House Majority Leader Eric Cantor, who lost his Republican congressional primary to Tea Party-backed Dave Brat in a shocking landslide Tuesday, is the highest-ranking Jew in the history of the U.S. Congress. As news of Cantor’s defeat spread, Jews on both sides of the aisle wrestled with what his defeat meant for American Jews in politics–and for Republican Jews in particular, who had long seen Cantor as a champion for their cause.
“We are disappointed that our friend Eric Cantor lost his primary race tonight, but we are proud of his many, many accomplishments in Congress,” said Republican Jewish Coalition executive director Matt Brooks in a somewhat grim press statement Tuesday evening. “Eric has been an important pro-Israel voice in the House and a leader on security issues…We are proud to have worked with Eric Cantor for the last 14 years.”
Indeed, Cantor and his wife were prominent guests of honor at RJC events–not just high-dollar leadership meetings, but also at local chapters across the country. In 2010, hundreds of Jewish Republicans packed a standing-room-only ballroom in suburban Chicago to hear Cantor speak in the run-up to the midterm elections that year, which swept Cantor and his party into power in the House of Representatives on a wave of Tea Party support.
Though Cantor has never made his religious identity as central to his persona as did former Democrat Sen. Joseph Lieberman–another prominent Jewish politician defeated by his own party in a midterm primary–he was proud to identify as a Jew. He promoted Jewish political candidates, such as Ohio treasurer Josh Mandel, and referred to his Judaism in explaining some of his positions, including his support for immigration reform.
It was that push for immigration reform, despite of a deeply flawed “comprehensive” bill in the Senate and a growing crisis at the border, that cost Cantor his seat to Brat’s “anti-amnesty” campaign.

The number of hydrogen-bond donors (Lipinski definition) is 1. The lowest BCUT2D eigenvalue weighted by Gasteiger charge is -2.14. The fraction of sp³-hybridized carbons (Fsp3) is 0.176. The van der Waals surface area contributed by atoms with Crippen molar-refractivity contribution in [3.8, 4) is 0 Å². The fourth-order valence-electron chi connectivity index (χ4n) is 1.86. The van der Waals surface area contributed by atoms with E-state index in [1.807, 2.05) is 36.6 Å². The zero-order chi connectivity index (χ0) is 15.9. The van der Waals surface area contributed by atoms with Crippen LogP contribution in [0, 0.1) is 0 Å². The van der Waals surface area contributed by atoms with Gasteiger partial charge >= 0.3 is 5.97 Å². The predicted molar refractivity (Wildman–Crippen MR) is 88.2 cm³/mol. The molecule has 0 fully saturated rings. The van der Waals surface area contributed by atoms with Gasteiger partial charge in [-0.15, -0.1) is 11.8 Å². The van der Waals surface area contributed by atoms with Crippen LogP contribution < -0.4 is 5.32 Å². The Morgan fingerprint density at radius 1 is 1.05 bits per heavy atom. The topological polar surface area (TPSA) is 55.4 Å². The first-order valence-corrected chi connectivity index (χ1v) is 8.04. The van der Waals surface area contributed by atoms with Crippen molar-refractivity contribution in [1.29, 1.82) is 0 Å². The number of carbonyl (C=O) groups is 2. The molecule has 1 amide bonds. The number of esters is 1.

The Democratic Congressional Campaign Committee gloated over Cantor’s defeat “by the Tea Party base that he’s kowtowed to at every turn,” and some Democrats claimed that the Tea Party had rejected Cantor because of his Judaism.
It is a claim undermined by the fact that Cantor helped inspire the Tea Party’s birth in 2009 by whipping the Republican minority against the $862 billion stimulus, and by the fact that some Tea Party conservatives had supported him as an alternative to Speaker of the House John Boehner in January 2013. At least one of Cantor’s most prominent critics, talk radio host Mark Levin, is Jewish–and enthusiastically backed Brat’s campaign.
On social media, some Tea Party-aligned Jews were exultant at Cantor’s defeat: “Just so everyone knows …. I am Jewish …. and I am more than tickled pink that Cantor Lost,” tweeted Floridian Errol Phillips, whose profile describes him as a “Tea Party Conservative.” Others disagreed: “they [Tea Party] are not a party welcome to Jews,” tweeted Jacob Kornbluh, a conservative political activist and religious Jew from Brooklyn, New York.
Cantor’s departure from Congress next year also means that the pro-Israel community will lose one of its best allies on Capitol Hill. However, the issue did not come up in the primary campaign. Brat’s website does not mention Israel, yet calls for a strong foreign policy: “We must secure our borders, support the Armed Forces, both at home and abroad, and maintain a strong national defense in order to secure our country’s future.”
Arguably, Lieberman’s loss in 2006 had far more to do with nascent anti-Israel tendencies among Democrats than Cantor’s loss in 2014 has to do with any such feeling among Republicans. Anti-war Democrats routinely cast Lieberman as a traitor to the party–and the country–because of his support for the Iraq War and George W. Bush’s war on terror, which some on the left characterized as a surreptitious campaign on Israel’s behalf. Cantor’s defeat was more unexpected than Lieberman’s, and less connected to his personal identity.
On Tuesday evening, some Cantor supporters discussed a Lieberman-style comeback, perhaps a write-in effort like that which Alaska Sen. Lisa Murkowski used in 2010 after her primary loss. Such an effort is unlikely. Yet–thanks in part to Cantor’s efforts–there are several Jewish Republican candidates eager to pick up where he left off.